In the third novel in the Harry Potter series, Dumbledore gives Hermione a Time-Turner, a device that allows her to take extra classes at Hogwarts by going back in time. This sounds great until you realize that Dumbledore gives an adolescent girl a gift which, if used incorrectly, has the power to completely mess up the universe. And in fact the Time-Turner becomes more of a burden than a help when Dumbledore tells Hermione that she has to use it to save the world from Voldemort. No pressure.
5. The Necklace in ‘La Parure’ by Guy de Maupassant
The protagonist of Guy De Maupassant’s cautionary tale of greed is Madame Mathilde Loisel, a poor woman who has always envied the wealthy and aspired to be rich. When Madame Loisel gets an invitation to attend a fancy party at the Ministry of Education, she convinces her husband to use his savings to buy her a new dress for the occasion. The dress isn’t enough to satisfy her, so she visits her wealthy friend Madame Forestier, who gives her a necklace to wear for the evening. Madame Loisel loses the necklace at the party and she and her husband go broke trying to replace it. Years later, Madame Loisel runs into Madame Forestier and learns that the necklace was a fake — she and her husband went into financial ruin over a piece of plaster and her superficial ambitions.
6. The Birthday Cake in The Hours by Michael Cunningham
One of the three narratives in Cunningham’s Pulitzer Prize-winning novel belongs to Laura Brown, a housewife in suburban California in 1949. Laura is baking her son a cake for his birthday, and it becomes the final straw in her mental breakdown. The homemade gift for her little boy becomes an emblem of her life; she feels simultaneously inadequate at executing the project, disgusted by its conventionality, and trapped by her family’s expectations. If her son knew that the cake would lead to his mother’s attempted suicide, I’m sure he’d have settled for Carvel.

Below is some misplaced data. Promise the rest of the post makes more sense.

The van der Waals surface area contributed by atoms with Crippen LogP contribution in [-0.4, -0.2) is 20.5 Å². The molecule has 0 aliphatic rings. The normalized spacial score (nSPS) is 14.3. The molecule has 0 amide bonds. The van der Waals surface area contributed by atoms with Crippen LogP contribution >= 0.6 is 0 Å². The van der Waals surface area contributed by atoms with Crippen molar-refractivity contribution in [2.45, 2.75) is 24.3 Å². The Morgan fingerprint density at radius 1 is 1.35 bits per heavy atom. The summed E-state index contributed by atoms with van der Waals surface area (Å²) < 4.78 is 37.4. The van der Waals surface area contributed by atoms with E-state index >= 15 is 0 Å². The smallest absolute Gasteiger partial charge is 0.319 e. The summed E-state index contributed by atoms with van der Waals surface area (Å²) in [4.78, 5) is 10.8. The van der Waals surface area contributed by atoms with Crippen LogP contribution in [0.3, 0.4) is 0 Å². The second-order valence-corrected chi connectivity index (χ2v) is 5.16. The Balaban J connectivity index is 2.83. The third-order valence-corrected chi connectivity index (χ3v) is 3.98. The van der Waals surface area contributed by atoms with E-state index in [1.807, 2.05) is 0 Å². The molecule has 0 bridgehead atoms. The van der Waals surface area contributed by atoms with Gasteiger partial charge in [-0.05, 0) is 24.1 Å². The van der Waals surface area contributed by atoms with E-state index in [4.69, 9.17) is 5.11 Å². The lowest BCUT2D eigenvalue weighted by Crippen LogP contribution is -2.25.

7. The Moonstone in The Moonstone by Wilkie Collins
At her eighteenth birthday party in a huge country mansion, Rachel Verinder receives the Moonstone, a yellow diamond that was looted from an Indian temple. Before she can even ask — Do these cursed diamonds go with this dress? — the stone is stolen. The resulting story, which T.S. Eliot called the first modern English detective novel, intertwines a whodunit with the history of colonialism in India.
8. Marcus’ Ear in Ways to Disappear by Idra Novey
When Emma Neufeld goes to Brazil, it’s as much to get out of her own staid life as to search for Beatriz Yagoda, the fiction writer whose work Emma has translated for years, and who has suddenly gone missing. Things get interesting for Emma, who enters into a hot affair with Beatriz’s son Marcus, only to receive a terrible “gift” left for her in an orange box at the front desk of her hotel: Marcus’ ear, sent by kidnappers demanding payment for Beatriz’ debt. “Within the bag was a blood-crusted ear she had licked so recently she could still taste it on her tongue.”
9. The Postcard in A Wild Sheep Chase by Haruki Murakami
Once you give someone a gift, you can’t be held responsible for how they use it, as evidenced by the many Amazon gift cards I’ve used to purchase paper towels. In the third book in Murakami’s “Trilogy of the Rat,” a chain-smoking advertising executive receives a postcard from an old friend. The narrator likes the card’s pastoral scene but, instead of smartly sticking the postcard on his fridge, he appropriates the image and uses it in an ad campaign. The image contains a sheep with a star shaped birthmark which triggers a call from a shadowy man called The Boss, who tells the narrator he has two months to find the sheep or his life will be ruined.